Accurate ripping, or ripping stock less than 6” wide: tablesaw, bandsaw
Cross cutting: circsaw (tolerable), tablesaw (good), mitersaw (great)
Edging, dadoing, slotting, profiling: router (best), tablesaw + dado stack (grooving/dados)
Cutting curves: jigsaw (ok), bandsaw (best)
Getting a straight edge on a board: jointer (best), tablesaw + straight ripping jig, router, bandsaw
Paralleling a board: planer
Thicknessing: planer
Slicing a board across its thickness (resawing): bandsaw, tablesaw (if board is less than 6” wide)
Drilling: handdrill (ok), drill press (best)
Sanding: by hand, ROS, belt sander, spindle sander, drill press + sanding drums

Routers are very versatile and not too expensive, so that would be high on my list.

A tablesaw, as you can see from above, does many cutting operations very well and more precisely (important for furniture), but doesn’t necessarily give you “new abilities” in the shop compared to some more rudimentary tools you may already have.

-- Optimists are usually disappointed. Pessimists are either right or pleasantly surprised. I tend to be a disappointed pessimist.

View Stevinmarin's profile


838 posts in 3273 days

#11 posted 05-04-2010 08:19 AM

I’d definitely get a small table saw, a router and a sander. With those, you can pretty much make anything. Oh, and a bottle of glue. For what it’s worth, here's my video on the matter. Have fun!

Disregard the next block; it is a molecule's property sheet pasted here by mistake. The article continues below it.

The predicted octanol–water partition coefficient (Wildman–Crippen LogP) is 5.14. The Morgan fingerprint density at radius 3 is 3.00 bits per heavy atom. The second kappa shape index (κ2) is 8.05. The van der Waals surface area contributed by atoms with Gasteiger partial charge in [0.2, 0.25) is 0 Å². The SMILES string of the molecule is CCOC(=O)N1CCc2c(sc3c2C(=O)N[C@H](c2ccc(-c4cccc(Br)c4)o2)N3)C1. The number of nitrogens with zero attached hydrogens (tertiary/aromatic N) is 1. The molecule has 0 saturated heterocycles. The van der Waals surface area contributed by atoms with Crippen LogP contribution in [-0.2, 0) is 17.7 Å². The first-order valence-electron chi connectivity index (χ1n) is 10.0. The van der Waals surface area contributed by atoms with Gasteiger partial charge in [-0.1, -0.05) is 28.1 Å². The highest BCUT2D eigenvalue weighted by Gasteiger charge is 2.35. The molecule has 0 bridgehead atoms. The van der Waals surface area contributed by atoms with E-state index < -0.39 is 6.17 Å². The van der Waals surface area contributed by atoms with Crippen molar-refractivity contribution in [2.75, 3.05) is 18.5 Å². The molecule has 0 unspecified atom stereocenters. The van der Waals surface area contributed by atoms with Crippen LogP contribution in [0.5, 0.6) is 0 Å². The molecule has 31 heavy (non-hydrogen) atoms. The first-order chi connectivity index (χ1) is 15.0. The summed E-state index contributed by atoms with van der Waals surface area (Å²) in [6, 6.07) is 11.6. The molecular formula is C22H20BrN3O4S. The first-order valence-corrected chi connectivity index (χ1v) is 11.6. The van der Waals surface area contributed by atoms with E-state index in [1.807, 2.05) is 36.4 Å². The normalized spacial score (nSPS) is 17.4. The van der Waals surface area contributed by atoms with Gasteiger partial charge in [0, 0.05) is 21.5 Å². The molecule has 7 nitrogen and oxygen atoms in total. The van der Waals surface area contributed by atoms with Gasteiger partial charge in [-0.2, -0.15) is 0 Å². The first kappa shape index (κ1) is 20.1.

-- Entertainment for mere mortal woodworkers.

View m7trevlyn's profile


21 posts in 3143 days

#12 posted 05-04-2010 02:45 PM

Thank you everyone for the advice. I did forget to say that I do have a shop vac. I think Hermit gave the best advice, I’ll have to make sure and tell my wife that. From what I’ve seen a table saw should be the next “major” addition to my shop although a router and jig saw will be somethings I would end up with first. So I guess the next question would be what table saw? I’ve looked at a Ryobi that looked okay, but you couldn’t stack a dado on it.

Oh and Stevin great videos.

View Beginningwoodworker's profile


13345 posts in 3870 days

#13 posted 05-04-2010 04:01 PM

I think you have gotten good advise.

View fiddlebanshee's profile


240 posts in 3143 days

#14 posted 05-04-2010 04:19 PM

@Live4Ever— Great overview of which tools do what (best). Exactly what I had been looking for for awhile. Great post! Thanks.

-- As if I needed another hobby!

View Popsnsons's profile


387 posts in 3179 days

#15 posted 05-04-2010 05:28 PM

I agree that a table saw and router would be a great addition. Don’t forget the little things such as layout tools…squares, measuring devices etc.

-- Pops ~ In So Cal...